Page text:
• Dec 8th 2011 at 7:00PM
  • 42
The Ranger pickup has been an integral part of the Ford truck lineup for decades. But later this month, that will cease to be – at least here in the States. That's when the very last Ranger will roll off the assembly line in St. Paul, Minnesota. And what do you know, it's already found a buyer.

The last Ranger has been sold to Orkin, the pest control company that already relies on fleets of white Rangers (and Chevrolet Colorado pickups) with the red diamond logo on the door and all manner of insecticides and other tools of the trade in the back.

"Since 1983, Orkin has used the Ford Ranger as its primary fleet vehicle because it's a reliable and economical truck," Paul Youngpeter, Director of Fleet for Rollins, Inc. (Orkin's parent company) tells Autoblog. "We're honored that Ford has agreed that we will get the last Ranger, and we'll put into our regular service rotation before it's retired to our corporate archives or used for training."

Orkin says they've got enough Rangers to last them for now, and that the company will pick a successor when the time comes. For our part, it seems only fitting to us that a terminated model should be used by exterminators, but one way or another, at least the final Ranger will be put to good use.

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    • 1 Second Ago
      • 3 Years Ago
      Why couldn't the last one go into the Ford Museum? (Which what they should have done with the last Mercury).
        • 3 Years Ago
        I'm surprised they didn't do this as well. Seems like they just don't even care about the Ranger being discontinued...
      • 3 Years Ago
      Small trucks are dying because of dealers. I had every intention of buying a smaller truck when I signed the papers on my Sierra. The rebates on the Sierra brought a loaded $43K truck down to a price below the best offer I could get on a loaded Canyon Extended Cab. My Stepfather had a hell of a time buying a small truck. The dealers kept trying to put him into a full size when he knew good and well that his garage was too small for a full size truck and well beyond his needs.
      2 Wheeled Menace
      • 3 Years Ago
      Very unfortunate. Ford, you are making a big mistake.
      • 3 Years Ago
      I never really liked the Ranger, but I can see why it was popular with city dwellers who occasionally needed at least a small truck bed. I am surprised that Ford is killing it off with no replacement and leaving the small domestic truck market to GM..
      • 3 Years Ago
      Maybe if some of you that keep saying "I was going to buy one someday" had actually gotten off your duffs and bought one maybe ford would have enouph sales numbers to justify keeping it.
        • 3 Years Ago
        I did buy one. A 2001, and before that my first truck was a 1990 Bronco 2, which was pretty much a short ranger with a built in camper shell. As Sealy said, the real problem is Ford did absolutly nothing with the Ranger. Last year when my wife was shopping for a new car we went to the Ford dealership and while she was looking at cars I hopped into a new Ranger in the showroom. It felt like I was sitting in my own almost 10 year old truck. Almost everything looked and felt the same. That may be a good thing to some people, but 10 years without substantial changes is WAY too long. Look how often they update the f-150. And while the f-150 may get better gas mileage now, and hopefully ford is listening, I DON"T WANT A F-150!!!!!!!!!!!! I want a smaller truck the general size of the Ranger. Not really even a midsize. And from the other comments here, it looks like others want the same.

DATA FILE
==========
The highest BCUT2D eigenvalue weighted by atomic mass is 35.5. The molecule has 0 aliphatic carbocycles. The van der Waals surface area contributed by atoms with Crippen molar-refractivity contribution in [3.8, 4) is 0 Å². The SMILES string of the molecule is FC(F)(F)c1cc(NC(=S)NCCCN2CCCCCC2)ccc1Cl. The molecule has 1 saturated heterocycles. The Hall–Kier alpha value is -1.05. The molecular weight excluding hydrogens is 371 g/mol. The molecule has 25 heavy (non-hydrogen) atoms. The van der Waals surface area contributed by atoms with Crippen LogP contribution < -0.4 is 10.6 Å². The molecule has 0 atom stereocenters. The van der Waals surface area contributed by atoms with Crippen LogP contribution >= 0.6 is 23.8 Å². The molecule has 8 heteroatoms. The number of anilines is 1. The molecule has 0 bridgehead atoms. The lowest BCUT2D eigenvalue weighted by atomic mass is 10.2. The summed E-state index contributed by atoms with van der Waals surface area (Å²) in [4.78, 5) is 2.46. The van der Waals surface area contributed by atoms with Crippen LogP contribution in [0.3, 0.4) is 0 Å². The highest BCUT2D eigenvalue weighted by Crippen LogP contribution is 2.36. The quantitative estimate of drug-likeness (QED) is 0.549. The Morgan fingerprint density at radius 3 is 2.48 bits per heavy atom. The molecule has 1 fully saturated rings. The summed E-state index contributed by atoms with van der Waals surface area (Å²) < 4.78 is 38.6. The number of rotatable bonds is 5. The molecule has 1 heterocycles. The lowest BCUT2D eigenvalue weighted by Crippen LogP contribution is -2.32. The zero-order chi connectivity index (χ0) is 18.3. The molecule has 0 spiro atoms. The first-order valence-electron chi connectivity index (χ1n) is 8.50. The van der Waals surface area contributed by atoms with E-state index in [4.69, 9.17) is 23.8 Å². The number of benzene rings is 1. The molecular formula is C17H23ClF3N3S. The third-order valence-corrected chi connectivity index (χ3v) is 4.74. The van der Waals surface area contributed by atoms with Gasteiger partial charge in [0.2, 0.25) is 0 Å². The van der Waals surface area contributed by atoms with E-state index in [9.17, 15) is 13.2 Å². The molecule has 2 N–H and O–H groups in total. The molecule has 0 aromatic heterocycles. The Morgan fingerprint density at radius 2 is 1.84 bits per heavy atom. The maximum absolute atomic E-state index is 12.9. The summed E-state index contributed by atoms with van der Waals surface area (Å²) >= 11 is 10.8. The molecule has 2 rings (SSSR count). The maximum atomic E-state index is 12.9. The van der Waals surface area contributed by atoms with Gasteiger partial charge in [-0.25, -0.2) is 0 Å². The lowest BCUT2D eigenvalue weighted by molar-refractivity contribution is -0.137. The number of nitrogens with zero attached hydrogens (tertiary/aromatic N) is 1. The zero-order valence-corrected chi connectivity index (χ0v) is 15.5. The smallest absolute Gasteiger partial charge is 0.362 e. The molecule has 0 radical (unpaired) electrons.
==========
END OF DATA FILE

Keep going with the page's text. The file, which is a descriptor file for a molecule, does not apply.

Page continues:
• 3 Years Ago
      I want to work at Orkin just so I can wear a hardhat with a tie. Isnt this where Mork is from?
      • 3 Years Ago
      • 3 Years Ago
      My mother in law will or has welded the rocker assemblies for the final Ranger. She has been a plant worker for just about 10 years. I was at the final tour of the plant two weeks ago. Extremely sad to see a plant with such history be shuttered and destroyed. Even the plant workers agree: Toss 2.0l Eco and a 2.0 diesel engine in and upgrade the interior: sell 10 times the volume.
      Nick Stürtz
      • 3 Years Ago
      I have a 2001 Ranger that I inherited from my father after he passed away (this was his second one). The only option it has is A/C. I don't use it often, but it's a good little truck for hauling things and would probably meet the needs of 85% of city people who have full sized trucks. It's too bad that small trucks are dying in the USA.
      • 3 Years Ago
      There goes the last manual transmission in a Ford truck until the F250 in it's 6,500lb gross vehicle weight EPA-exempt glory. It won't fit in a standard garage (too tall) and my buddies gets around 16mpg highway with the 5.4 V8. So there goes any chance of ever buying a Ford truck. When you put a manual back in it we'll talk. Now Autoblog, tell me how crazy I am and how wrong I am and how much better the repair bill will be when fixing the auto instead of the manual. Or just attack me personally or say I'm annoying. (sarcasm)
      • 3 Years Ago
      So sad to see the ranger go :( Ford really needs to reconsider letting the ranger go..
      • 3 Years Ago
      Still wish Ford had upgraded the motor and transmission on the Ranger to achieve thirty miles a gallon on the highway. Can't the current four cylinder engine trace its roots back to the Pinto?
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